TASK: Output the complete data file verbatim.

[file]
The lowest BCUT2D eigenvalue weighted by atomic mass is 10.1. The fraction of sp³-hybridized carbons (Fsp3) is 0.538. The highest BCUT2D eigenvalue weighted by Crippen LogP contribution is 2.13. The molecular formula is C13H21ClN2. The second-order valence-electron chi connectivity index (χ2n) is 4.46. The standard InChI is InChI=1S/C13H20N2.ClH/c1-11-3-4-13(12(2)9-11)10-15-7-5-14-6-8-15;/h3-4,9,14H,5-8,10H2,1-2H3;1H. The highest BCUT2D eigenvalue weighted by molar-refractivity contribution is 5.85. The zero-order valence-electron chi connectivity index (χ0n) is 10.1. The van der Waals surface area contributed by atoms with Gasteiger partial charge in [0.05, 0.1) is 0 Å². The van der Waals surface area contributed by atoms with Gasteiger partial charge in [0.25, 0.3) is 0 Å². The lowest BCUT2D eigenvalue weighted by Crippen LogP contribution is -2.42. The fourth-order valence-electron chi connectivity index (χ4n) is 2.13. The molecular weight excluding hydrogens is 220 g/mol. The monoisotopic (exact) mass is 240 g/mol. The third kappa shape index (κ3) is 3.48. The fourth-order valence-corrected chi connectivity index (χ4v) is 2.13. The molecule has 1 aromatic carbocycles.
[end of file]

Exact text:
The lowest BCUT2D eigenvalue weighted by atomic mass is 10.1. The fraction of sp³-hybridized carbons (Fsp3) is 0.538. The highest BCUT2D eigenvalue weighted by Crippen LogP contribution is 2.13. The molecular formula is C13H21ClN2. The second-order valence-electron chi connectivity index (χ2n) is 4.46. The standard InChI is InChI=1S/C13H20N2.ClH/c1-11-3-4-13(12(2)9-11)10-15-7-5-14-6-8-15;/h3-4,9,14H,5-8,10H2,1-2H3;1H. The highest BCUT2D eigenvalue weighted by molar-refractivity contribution is 5.85. The zero-order valence-electron chi connectivity index (χ0n) is 10.1. The van der Waals surface area contributed by atoms with Gasteiger partial charge in [0.05, 0.1) is 0 Å². The van der Waals surface area contributed by atoms with Gasteiger partial charge in [0.25, 0.3) is 0 Å². The lowest BCUT2D eigenvalue weighted by Crippen LogP contribution is -2.42. The fourth-order valence-electron chi connectivity index (χ4n) is 2.13. The molecular weight excluding hydrogens is 220 g/mol. The monoisotopic (exact) mass is 240 g/mol. The third kappa shape index (κ3) is 3.48. The fourth-order valence-corrected chi connectivity index (χ4v) is 2.13. The molecule has 1 aromatic carbocycles.